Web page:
"Long ago, on a hillside, stood three trees ... Under the cold night sky that glittered with stars, they dreamed their dreams."
The Three Trees: A Traditional Folktale by Elena Pasquali, illustrated by Sophie Windham. Lion UK / Kregel (September 2011); ISBN 9780745962894The Three Trees folktale is one with a Christian message that tells of Jesus' life journey from cradle to cross from the perspective of three forest trees. Each of the three trees stand together on a hill and dream of greatness: the first wants to be made into a chest and hold a fine treasure, the second yearns to be a proud ship and carry a king and the third tree hopes to remain forever on the hillside pointing to heaven. One day, woodcutters climb the hill and chop down the trees. The three trees lament over their situations as the forms they eventually take are not as they had dreamed. However, overtime the trees each realize they play a greater role than they could ever imagine. They are each part of God's plan and play a part in Jesus's life.
Book Source: Copy from our personal library
I like several things about this version of the familiar tale. First of all it provides a wonderful example of how God's will may not always be the same as our will, but God does have wonderful plan, a purpose in mind for each and every one of us. Also, in Windham's illustrations each of the trees is different, just like each of God's children. The text is not overly long and slightly simplified when compared to alternate retellings, and Pasquali retains the heart and emotion of the story. For this reason, this retelling is particularly suited for younger children. Windham's folksy artistic style definitely is a good fit for this story. My kids remarked at all the extra details in Windham's colorful illustrations, and we especially like the elaborate borders and different sized panels.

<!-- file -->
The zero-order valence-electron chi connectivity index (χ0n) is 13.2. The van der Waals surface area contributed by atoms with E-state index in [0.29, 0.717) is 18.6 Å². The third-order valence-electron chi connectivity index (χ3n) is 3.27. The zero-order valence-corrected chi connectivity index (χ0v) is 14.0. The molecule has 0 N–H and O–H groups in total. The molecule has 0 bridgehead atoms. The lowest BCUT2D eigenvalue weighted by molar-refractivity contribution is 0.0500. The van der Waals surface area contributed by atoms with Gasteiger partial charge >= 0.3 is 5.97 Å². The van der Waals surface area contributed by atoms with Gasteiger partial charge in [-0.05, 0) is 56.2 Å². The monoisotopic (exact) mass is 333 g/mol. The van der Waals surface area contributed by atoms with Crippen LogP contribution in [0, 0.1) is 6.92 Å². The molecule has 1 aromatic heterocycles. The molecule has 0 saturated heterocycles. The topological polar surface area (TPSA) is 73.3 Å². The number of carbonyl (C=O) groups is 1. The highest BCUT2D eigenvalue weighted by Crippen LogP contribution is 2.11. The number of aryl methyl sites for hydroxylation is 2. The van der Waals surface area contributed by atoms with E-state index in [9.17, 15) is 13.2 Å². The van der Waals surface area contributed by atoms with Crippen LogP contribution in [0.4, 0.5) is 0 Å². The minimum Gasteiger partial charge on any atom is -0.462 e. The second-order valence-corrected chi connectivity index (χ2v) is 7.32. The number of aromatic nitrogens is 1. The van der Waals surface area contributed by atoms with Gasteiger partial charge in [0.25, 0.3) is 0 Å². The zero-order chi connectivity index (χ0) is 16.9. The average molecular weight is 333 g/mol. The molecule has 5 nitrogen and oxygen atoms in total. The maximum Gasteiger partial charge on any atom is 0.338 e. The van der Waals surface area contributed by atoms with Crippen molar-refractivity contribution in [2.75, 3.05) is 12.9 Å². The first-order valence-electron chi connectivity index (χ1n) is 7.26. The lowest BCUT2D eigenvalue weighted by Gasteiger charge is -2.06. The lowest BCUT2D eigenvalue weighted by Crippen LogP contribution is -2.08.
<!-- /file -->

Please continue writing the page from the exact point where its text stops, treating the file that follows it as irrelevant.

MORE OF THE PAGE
"The tree that had borne his death was now a symbol of his life. And the third tree knew that it would stand for ever, pointing to heaven."
Because of the way the final sentences are worded, the book can be used as a useful tool in talking about the symbolism of the cross in Christianity -- the cross is not only a symbol of the suffering and death of Jesus but, as it stands empty pointing toward heaven, it also serves a reminder of the promise of salvation through Jesus Christ. Windham's final illustration shows a cross superimposed over a tree full of life, a lovely image showing the Easter blessing of new life through Jesus Christ.
My kids made 3D crosses that stand up as a tie-in activity for The Three Trees book. In order to make this cross you need two pieces of cardstock paper. Cut out two identical cross patterns, then cut halfway down one cross and halfway up the other cross. To make the cross stand up, fit the two crosses together up the center. Once you have the cross assembled, flatten and color on all four sides. We strengthened our crosses with a bit of tape at the top and the bottom.
The craft is really simple to make but it looks beautiful and points to heaven just like the cross in the book. Another craft that would correspond well with this book is the Life of Jesus Cross Craft found at Prekinders. You could adapt the images to show the parts of Jesus's life discussed in the book.
- Hebrews 12:2
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